Today we had mullan moluttathu and kappa for lunch. Mullan (silver belly fish)being a small bony fish, you actually spend more time picking up the delicate flesh from the bones and eating the dish than cooking the curry; perfect for a day when you don't want to spend too much of your time and energy in the kitchen and yet want a nostalgia inducing meal.

Mullan or Silver belly fish

A fiery fish curry and kappa, my entry for RCI: cuisine of kerala event.

Friday, January 18, 2008

Warming up

It's been too long a break. Long enough to make me feel like a newcomer into food blogging :) She gave me the push I badly needed to get back to food-blogging. Her piggy bank story inspires me, but even more than that the sheer joy with which she shares her recipes and their stories warms me up. Keep going, girl!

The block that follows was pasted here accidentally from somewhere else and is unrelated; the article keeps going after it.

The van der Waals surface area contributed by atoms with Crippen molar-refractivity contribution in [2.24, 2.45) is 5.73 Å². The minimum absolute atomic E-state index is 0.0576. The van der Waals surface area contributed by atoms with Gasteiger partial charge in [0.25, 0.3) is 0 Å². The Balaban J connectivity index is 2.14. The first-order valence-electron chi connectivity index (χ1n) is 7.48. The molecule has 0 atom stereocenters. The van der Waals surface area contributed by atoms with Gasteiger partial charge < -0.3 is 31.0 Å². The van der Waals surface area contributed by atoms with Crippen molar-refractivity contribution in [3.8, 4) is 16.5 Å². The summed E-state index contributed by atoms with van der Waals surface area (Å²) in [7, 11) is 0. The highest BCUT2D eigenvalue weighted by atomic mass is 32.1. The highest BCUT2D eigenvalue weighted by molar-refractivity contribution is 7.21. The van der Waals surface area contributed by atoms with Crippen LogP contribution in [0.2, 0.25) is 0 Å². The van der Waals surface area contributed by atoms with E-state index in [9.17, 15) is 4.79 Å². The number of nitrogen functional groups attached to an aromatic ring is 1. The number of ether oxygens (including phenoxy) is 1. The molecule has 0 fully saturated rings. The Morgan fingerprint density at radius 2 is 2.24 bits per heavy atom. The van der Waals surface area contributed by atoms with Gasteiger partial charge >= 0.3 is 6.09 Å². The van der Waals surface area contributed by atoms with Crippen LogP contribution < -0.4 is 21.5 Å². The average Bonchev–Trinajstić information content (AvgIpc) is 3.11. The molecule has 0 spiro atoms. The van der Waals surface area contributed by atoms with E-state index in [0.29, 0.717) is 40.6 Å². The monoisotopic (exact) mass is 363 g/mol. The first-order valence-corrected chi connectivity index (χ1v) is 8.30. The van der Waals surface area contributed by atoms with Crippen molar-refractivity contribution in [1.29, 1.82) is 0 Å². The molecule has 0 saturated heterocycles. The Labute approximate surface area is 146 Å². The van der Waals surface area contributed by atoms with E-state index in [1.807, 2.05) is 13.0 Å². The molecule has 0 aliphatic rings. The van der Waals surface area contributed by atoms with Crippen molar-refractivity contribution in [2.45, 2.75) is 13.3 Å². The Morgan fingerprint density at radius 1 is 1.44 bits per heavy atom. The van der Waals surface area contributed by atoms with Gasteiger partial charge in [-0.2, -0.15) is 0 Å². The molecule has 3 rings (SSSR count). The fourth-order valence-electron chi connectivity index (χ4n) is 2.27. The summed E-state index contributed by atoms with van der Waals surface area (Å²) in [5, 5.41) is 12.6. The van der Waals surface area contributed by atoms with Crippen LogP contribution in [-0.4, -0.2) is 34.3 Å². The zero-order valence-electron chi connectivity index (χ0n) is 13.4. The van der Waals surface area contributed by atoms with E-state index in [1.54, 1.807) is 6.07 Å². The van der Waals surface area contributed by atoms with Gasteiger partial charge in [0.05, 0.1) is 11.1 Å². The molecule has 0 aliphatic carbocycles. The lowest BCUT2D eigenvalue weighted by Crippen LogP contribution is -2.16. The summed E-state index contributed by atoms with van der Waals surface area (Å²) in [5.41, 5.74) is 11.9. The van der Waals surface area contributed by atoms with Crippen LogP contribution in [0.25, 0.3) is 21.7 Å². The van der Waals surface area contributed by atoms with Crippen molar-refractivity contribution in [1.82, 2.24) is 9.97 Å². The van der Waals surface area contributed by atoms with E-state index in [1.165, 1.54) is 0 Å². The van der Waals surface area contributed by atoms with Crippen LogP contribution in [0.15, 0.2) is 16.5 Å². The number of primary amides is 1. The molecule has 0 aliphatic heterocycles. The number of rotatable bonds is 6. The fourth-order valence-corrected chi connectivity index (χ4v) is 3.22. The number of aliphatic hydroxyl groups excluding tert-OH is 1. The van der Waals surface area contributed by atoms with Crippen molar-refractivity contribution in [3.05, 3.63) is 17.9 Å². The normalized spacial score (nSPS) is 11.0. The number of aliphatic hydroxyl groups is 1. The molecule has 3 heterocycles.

Years back, watching my friend's newborn snuggle up resting his teenyweeny face on her breast, I was hit by a painful yearning to become a mom. A few months back, watching my mom carefully feed my baby her first solid food, nature or love or whatever it was struck again and am already looking forward to becoming a grandma:). Where I come from, homemade rice cereal called kurukku is given as the first solid food to babies because it's easy to digest, and generally a brownish variety of rice called navara ari is preferred for its higher nutritional value. My little girl was five and a half months old when she first tasted it- a spoonful the first day, a little more the next day, and a little more, thus my mom got her eating almost half a cup of rice kurukku thrice a day by the time baby and I had to come back to the U.S. Grandma magic, you see. She also packed finely powdered and roasted rice, ragi/muthari and wheat, doing all the work by herself to make sure her grandchild's food stays fresh.